Keep the Singing Out of Direct Mail
I love my direct mail. I look forward to reviewing every piece of the mail in my mailbox. The best part of direct mail marketing is not how creative the package is, how good and responsive the list is, how strong the offer or how compelling the story about the kit is to me. The really exciting things about direct mail marketing are the disaster stories about the pieces of mail you never see in your mailbox.
Move closer, this could happen to you at any time.
Some of the best direct mail pieces you will never see. Here is just one more mailing kit you won’t see in your mailbox.
There are a lot of disaster stories out there; some are just plain sad, and some didn’t even make the mailstream. One such sad story began with the creative, and the clients decided that they wanted to have a singing microchip sing a popular song about their product. The song selected was very current, easy-to-remember, as well as short and sassy. The chip was inserted into a finely designed box, with a small product sample, and wrapped securely with a pleasing-to-the-eyes box wrapper. The 50,000 pieces were all hand-inserted, properly sorted and matched up with a personalized letter, wrapped and again personalized, stamped and ready to mail.
Leaving the mailing house with all of those perfectly wrapped packages, the truck driver entered the local USPS loading dock. Unfortunately, the truck driver was having trouble entering the bay and in frustration, he jammed the truck into reverse gear and slammed into the rear of the loading dock with a resounding thud… What happened next was heartbreaking melody. Most, if not all, of the microchips were accidentally activated by the sudden jarring of the truck, singing all of the words of the pre-programmed song in their entire 50,000-piece chorus. The orchestra did not stop; all of them kept repeating their songs—all at different times and in different segments over and over again. The back door of the truck was not allowed to open because the postmaster at the dock would not allow the truck to discharge its cargo until the singing stopped completely.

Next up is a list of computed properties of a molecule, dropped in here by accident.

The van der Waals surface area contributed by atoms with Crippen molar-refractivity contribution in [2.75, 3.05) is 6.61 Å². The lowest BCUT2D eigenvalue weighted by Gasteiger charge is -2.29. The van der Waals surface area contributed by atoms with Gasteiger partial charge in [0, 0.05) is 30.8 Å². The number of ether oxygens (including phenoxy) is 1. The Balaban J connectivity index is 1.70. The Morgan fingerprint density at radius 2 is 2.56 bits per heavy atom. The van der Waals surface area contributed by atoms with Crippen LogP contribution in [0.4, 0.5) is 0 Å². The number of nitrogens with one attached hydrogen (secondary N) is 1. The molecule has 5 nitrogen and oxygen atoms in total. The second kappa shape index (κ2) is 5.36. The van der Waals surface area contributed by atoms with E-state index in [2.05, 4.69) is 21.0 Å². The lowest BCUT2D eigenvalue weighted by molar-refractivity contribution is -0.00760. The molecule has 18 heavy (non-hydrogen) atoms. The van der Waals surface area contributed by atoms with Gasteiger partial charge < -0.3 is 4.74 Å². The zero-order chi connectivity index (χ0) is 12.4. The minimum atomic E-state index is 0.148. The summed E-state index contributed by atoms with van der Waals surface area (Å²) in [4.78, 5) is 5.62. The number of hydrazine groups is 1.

Undaunted, the truck driver informed the postmaster that after a few minutes of settling down to normal and balanced levels, the singing would all stop and a silent truck would prevail. The bellowing of the 50,000 voices was not to be silenced, even after a brief waiting time. Alas, silence was not going to happen. The postmaster kindly asked the truck driver to take his melodic shipment back to the mailing house. As you can imagine, neither the production manager, the creative director or the client were amused. The microchips continued singing their hapless song for about two days before their chip life died. With that, the mailing died as well.
All 50,000 pieces were dead, none could be saved, the entire mailing piece was lost and hundreds of thousand of dollars wasted on a singing chips. What did we all learn from this? Maybe having your mail talk back to you is not such a good idea.
James E. Sullivan is the project director of Optic Nerve Digital Direct Marketing. Reach him at email@example.com.